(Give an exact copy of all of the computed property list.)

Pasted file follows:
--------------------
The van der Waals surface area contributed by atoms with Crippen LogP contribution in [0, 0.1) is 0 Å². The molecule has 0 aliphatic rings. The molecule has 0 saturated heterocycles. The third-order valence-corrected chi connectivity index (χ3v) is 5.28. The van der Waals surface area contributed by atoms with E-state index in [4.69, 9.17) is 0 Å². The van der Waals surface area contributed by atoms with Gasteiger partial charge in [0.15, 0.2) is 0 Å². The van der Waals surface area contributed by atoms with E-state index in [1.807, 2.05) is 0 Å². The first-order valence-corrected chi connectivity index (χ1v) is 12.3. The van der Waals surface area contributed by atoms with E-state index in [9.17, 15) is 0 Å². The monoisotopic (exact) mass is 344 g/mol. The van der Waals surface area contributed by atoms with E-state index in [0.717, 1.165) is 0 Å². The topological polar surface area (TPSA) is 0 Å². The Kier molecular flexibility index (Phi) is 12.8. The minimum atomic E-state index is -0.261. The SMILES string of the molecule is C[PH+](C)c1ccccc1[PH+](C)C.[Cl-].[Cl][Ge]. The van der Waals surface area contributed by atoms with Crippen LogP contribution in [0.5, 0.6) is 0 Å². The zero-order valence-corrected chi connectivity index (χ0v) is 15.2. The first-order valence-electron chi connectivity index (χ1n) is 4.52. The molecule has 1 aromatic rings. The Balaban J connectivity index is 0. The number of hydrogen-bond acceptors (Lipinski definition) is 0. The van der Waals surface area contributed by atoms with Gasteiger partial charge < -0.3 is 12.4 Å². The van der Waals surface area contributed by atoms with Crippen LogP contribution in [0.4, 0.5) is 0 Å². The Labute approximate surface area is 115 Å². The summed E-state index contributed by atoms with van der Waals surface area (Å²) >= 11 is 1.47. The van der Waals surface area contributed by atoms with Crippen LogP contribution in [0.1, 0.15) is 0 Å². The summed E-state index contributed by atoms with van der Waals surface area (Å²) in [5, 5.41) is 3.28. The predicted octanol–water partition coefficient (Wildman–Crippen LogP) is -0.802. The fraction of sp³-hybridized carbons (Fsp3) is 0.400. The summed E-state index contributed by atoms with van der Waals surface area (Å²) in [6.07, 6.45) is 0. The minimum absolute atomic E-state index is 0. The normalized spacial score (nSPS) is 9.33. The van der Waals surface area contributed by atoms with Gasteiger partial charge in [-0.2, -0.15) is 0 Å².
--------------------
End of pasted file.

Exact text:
The van der Waals surface area contributed by atoms with Crippen LogP contribution in [0, 0.1) is 0 Å². The molecule has 0 aliphatic rings. The molecule has 0 saturated heterocycles. The third-order valence-corrected chi connectivity index (χ3v) is 5.28. The van der Waals surface area contributed by atoms with E-state index in [4.69, 9.17) is 0 Å². The van der Waals surface area contributed by atoms with Gasteiger partial charge in [0.15, 0.2) is 0 Å². The van der Waals surface area contributed by atoms with E-state index in [1.807, 2.05) is 0 Å². The first-order valence-corrected chi connectivity index (χ1v) is 12.3. The van der Waals surface area contributed by atoms with E-state index in [9.17, 15) is 0 Å². The monoisotopic (exact) mass is 344 g/mol. The van der Waals surface area contributed by atoms with E-state index in [0.717, 1.165) is 0 Å². The topological polar surface area (TPSA) is 0 Å². The Kier molecular flexibility index (Phi) is 12.8. The minimum atomic E-state index is -0.261. The SMILES string of the molecule is C[PH+](C)c1ccccc1[PH+](C)C.[Cl-].[Cl][Ge]. The van der Waals surface area contributed by atoms with Crippen LogP contribution in [0.5, 0.6) is 0 Å². The zero-order valence-corrected chi connectivity index (χ0v) is 15.2. The first-order valence-electron chi connectivity index (χ1n) is 4.52. The molecule has 1 aromatic rings. The Balaban J connectivity index is 0. The number of hydrogen-bond acceptors (Lipinski definition) is 0. The van der Waals surface area contributed by atoms with Gasteiger partial charge < -0.3 is 12.4 Å². The van der Waals surface area contributed by atoms with Crippen LogP contribution in [0.4, 0.5) is 0 Å². The Labute approximate surface area is 115 Å². The summed E-state index contributed by atoms with van der Waals surface area (Å²) >= 11 is 1.47. The van der Waals surface area contributed by atoms with Crippen LogP contribution in [0.1, 0.15) is 0 Å². The summed E-state index contributed by atoms with van der Waals surface area (Å²) in [5, 5.41) is 3.28. The predicted octanol–water partition coefficient (Wildman–Crippen LogP) is -0.802. The fraction of sp³-hybridized carbons (Fsp3) is 0.400. The summed E-state index contributed by atoms with van der Waals surface area (Å²) in [6.07, 6.45) is 0. The minimum absolute atomic E-state index is 0. The normalized spacial score (nSPS) is 9.33. The van der Waals surface area contributed by atoms with Gasteiger partial charge in [-0.2, -0.15) is 0 Å².